Mental wellbeing describes your mental state – how you are feeling and how well you can cope with day-to-day life. Our mental wellbeing can change, from day to day, month to month or year to year.
Feeling happy, undoubtedly , is part of mental wellbeing. However, the deeper meaning of wellbeing is all about living in such a way that is good for us and others around us.
In fact no-one can give wellbeing to you, it's you that has to take actions. Here are five simple ways that can help you achieve mental wellbeing.
Spend some time in developing relationships with your family, colleagues and neighbours and try connecting with them. The key message of Connect is that giving time and space to both strengthen and broaden social networks is important for wellbeing for the individual and the community.
Find an activity that appeals to you the most and make it part of your routine. It may include cycling, playing football/netball, going to the gym, swimming, walking, running etc. Evidence suggests that physical activity can increase self-belief, the ability to cope with difficult situations and provide a sense of mastery. It can also have the benefit of encouraging social interactions. Moderate exertion three to five times a week can significantly reduce symptoms of depression, but improvements can also be seen from single bouts of exercise of less than 10 minutes.
Learn new skills as it gives a sense of accomplishment and confidence. You could learn to play an musical instrument, take up painting or pottery, or whatever appeals to you. Undertake an educational course. It has also been shown to be effective in preventing depression in later years. Adult learning in particular includes elements of goal setting, which is strongly associated with higher levels of wellbeing.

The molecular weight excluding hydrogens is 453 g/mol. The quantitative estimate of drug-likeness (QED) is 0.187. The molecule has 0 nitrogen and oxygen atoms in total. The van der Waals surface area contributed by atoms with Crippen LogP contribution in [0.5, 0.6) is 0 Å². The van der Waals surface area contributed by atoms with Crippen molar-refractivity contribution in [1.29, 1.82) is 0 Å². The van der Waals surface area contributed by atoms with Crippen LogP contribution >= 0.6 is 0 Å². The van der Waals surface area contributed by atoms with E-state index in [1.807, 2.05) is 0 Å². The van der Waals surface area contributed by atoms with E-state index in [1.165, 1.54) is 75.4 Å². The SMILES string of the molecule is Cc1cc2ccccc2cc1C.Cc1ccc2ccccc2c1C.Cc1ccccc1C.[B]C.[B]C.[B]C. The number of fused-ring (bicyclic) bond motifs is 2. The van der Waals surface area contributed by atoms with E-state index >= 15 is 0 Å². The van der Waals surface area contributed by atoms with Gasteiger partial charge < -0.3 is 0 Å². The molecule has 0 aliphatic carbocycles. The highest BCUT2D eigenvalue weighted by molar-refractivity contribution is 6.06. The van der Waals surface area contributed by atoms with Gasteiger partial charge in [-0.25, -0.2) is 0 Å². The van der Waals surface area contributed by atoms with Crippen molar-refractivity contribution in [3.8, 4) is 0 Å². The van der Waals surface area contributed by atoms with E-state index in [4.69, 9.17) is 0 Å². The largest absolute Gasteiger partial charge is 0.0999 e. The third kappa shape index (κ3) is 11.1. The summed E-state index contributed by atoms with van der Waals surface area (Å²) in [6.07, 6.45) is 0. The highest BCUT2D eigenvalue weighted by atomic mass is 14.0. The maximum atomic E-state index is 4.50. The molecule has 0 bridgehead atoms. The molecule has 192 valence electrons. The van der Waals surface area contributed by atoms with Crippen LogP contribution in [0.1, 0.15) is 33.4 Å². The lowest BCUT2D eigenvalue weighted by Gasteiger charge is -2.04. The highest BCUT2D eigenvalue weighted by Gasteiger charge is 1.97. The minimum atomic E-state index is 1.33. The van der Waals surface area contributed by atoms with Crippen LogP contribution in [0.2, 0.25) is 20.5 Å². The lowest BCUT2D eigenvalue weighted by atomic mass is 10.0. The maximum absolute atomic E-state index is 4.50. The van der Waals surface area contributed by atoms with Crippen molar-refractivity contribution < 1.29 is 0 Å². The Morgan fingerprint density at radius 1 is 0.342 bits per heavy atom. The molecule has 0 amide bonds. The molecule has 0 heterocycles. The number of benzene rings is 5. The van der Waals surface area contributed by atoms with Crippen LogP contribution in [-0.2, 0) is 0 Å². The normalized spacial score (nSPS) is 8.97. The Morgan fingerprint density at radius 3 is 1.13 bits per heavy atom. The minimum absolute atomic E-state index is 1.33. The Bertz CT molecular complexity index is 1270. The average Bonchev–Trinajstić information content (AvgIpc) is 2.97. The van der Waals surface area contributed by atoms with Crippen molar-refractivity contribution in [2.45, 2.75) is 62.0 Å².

Give to others
A smile, a ‘thank you’ or some other kind words all count. Large acts such as volunteering at the local community centre can also help building new social network, and ultimately your mental wellbeing. Giving is important for all age groups. It helps develop strong social cognition in children, sense of purpose and self-worth in adults and particularly older people who have left the workforce and have time to offer.
Take notice of the present moment, feelings, thoughts, your body or the world around you. “Mindfulness” can positively change the way you feel about like and how you approach challenges. Specific approaches that have been shown to enhance wellbeing include gratitude, forgiveness, reflection and the development of meaning.